A teacher aids flu victims in a 1918 hospital ward

Influenza arrived in New York in August 1918, reportedly brought to the East Coast by ocean liners (though how the flu got here is still up for debate).

After the first cases were diagnosed, New York City’s health commissioner told the public, “the city is in no danger of an epidemic,” wrote Edward Robb Ellis in The Epic of New York City.

“He was wrong,” stated Ellis. In the next few months, the highly virulent and contagious disease dubbed the Spanish flu infected thousands of New Yorkers.

Residents safeguarded their health by wearing masks, hospitals were inundated with the sick, and volunteers were desperately needed to replace ill doctors and nurses.

Answering this call in 1918 was a young woman named Marion Lynch. At 23 she began traveling from her home in Darien, Connecticut to Manhattan to volunteer at Roosevelt Hospital on 59th Street and Ninth Avenue (below, in 1925), which had an influenza ward.

We don’t know exactly what motivated Lynch to volunteer at the hospital, and many of the details of her experience are unknown as well. (Lynch died in 1989 after a long career as a teacher in Rye, New York.)

But toward the end of her life, she began to jot down memories. One focused on what she saw at Roosevelt Hospital; it’s a small glimpse that reveals how dire conditions were.

“There must have been at least 15 beds on each side of the ward and the same on the long porch (perhaps more),” wrote Lynch. “There was no room for the dead. Blanket rooms and all available spaces were used.”

“There was such a shortage of blankets that patients were covered with paper instead, and that there was a horrifying rattling of the paper as they breathed,” Lynch reportedly told a cousin years later.

Lynch’s story came to me through her great nephew, an Ephemeral reader who thought his aunt’s diary snippet echoed what hospital workers saw in ERs across the city last spring, when New York was the epicenter of the coronavirus pandemic.

What hospital workers witnessed in chaotic ERs several months ago will probably haunt them forever. What will they recall and write down about the coronavirus epidemic in New York City decades later?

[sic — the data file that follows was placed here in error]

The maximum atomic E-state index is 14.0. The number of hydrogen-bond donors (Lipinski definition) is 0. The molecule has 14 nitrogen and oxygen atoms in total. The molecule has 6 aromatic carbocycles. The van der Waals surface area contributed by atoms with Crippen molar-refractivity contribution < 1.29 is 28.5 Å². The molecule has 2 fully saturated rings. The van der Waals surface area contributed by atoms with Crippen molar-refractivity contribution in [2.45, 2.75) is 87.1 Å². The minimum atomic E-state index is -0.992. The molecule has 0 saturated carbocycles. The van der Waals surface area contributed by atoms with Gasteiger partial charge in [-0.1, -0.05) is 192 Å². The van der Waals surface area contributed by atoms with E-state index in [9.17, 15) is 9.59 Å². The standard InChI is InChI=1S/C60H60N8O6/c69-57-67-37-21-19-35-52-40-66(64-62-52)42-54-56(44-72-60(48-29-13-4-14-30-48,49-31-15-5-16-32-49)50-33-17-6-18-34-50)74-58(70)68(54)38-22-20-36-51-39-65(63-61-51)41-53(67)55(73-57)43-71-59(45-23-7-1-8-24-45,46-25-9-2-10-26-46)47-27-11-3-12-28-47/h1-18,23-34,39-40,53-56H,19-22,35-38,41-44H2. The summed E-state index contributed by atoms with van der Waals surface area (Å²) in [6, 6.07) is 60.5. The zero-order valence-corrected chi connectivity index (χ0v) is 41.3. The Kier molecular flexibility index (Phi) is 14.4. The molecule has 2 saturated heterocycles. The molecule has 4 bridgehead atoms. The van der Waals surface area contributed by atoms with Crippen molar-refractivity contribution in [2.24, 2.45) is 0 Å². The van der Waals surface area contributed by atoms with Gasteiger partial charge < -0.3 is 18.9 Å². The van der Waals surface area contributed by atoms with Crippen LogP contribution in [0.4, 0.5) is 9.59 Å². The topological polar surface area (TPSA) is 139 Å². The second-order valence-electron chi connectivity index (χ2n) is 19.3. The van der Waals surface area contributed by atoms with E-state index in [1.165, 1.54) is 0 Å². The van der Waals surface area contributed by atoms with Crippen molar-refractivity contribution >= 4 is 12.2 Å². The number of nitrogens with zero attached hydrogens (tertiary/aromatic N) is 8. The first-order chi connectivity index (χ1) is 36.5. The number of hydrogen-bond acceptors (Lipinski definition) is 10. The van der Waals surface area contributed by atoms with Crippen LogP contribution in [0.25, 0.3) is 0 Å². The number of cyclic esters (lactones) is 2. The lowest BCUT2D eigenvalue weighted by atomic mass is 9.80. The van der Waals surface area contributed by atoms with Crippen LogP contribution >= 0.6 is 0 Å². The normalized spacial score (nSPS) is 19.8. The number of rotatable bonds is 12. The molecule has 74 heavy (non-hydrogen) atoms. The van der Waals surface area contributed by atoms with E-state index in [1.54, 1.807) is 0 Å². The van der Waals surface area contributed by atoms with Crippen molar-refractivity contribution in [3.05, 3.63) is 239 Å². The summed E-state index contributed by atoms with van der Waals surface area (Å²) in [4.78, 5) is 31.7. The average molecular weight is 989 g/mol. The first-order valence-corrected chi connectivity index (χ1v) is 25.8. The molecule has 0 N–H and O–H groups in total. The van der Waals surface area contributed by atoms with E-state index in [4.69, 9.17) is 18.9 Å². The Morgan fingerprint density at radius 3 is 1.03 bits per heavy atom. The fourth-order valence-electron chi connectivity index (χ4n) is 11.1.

[First, fourth, and fifth images: National Archives and Records Administration via Influenza Archive; second image courtesy of Dana Lynch; third image: MCNY 93.1.3.589]

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5 Responses to “A teacher aids flu victims in a 1918 hospital ward”

  1. Nancy Says:

    You write that the Spanish Flu came to NYC via ocean liner, likely in August 19818. But, WW I was till going full tilt, so ocean liners were not much in use then. I did read recently a new line of research on the source of the flu. It cited US Army training camps in the mid-west. When soldiers were shipped off to war, they departed from East Coast ports, thus seeding the outbreak in places like NYC

  2. ephemeralnewyork Says:

    Thanks Nancy, very interesting. Edward Robb Ellis has it in his book that the flu was brought by sick people disembarking transatlantic ships, and the first victims in NYC were sailors and their families. So I was going off Ellis’ book.

  3. Tom B Says:

    I saw a documentary about the possible cause of the Spanish Flu. In short, it started at an Army Base in Kansas, then spread to Europe in WWI from those soldiers, then brought back to the USA by the returning soldiers from the war. All countries in Europe were banned from writing about it except Spain, who got tagged with the name. True or just another theory? It didn’t mention blaming the POTUS back then.

  4. Kimball Loomis Says:

    I am doing similar research on women who trained as nurses’ aides in NYC, spring and summer of 1918, due to shortage of nurses for military needs. Often, the “lay” women were well-to-do and well educated. They took a short intensive course which involved in hospital practical training, but at that time had no inkling that the flu was coming. One of my family members mentioned Roosevelt Hospital, for training I think, but then worked at Bellevue as an aide where conditions were similarly crowded during the influenza pandemic. Perhaps Marion Lynch was answering the call. See NY Times articles “Call for Women as Nurses’ Aids” April 17, 1918 and “Urge Wilson to Aid Nation’s Hospitals” June 18, 1918.

    • ephemeralnewyork Says:

      Great research, I was looking around for articles like those calling for nurses’ aides and volunteers. Thanks!

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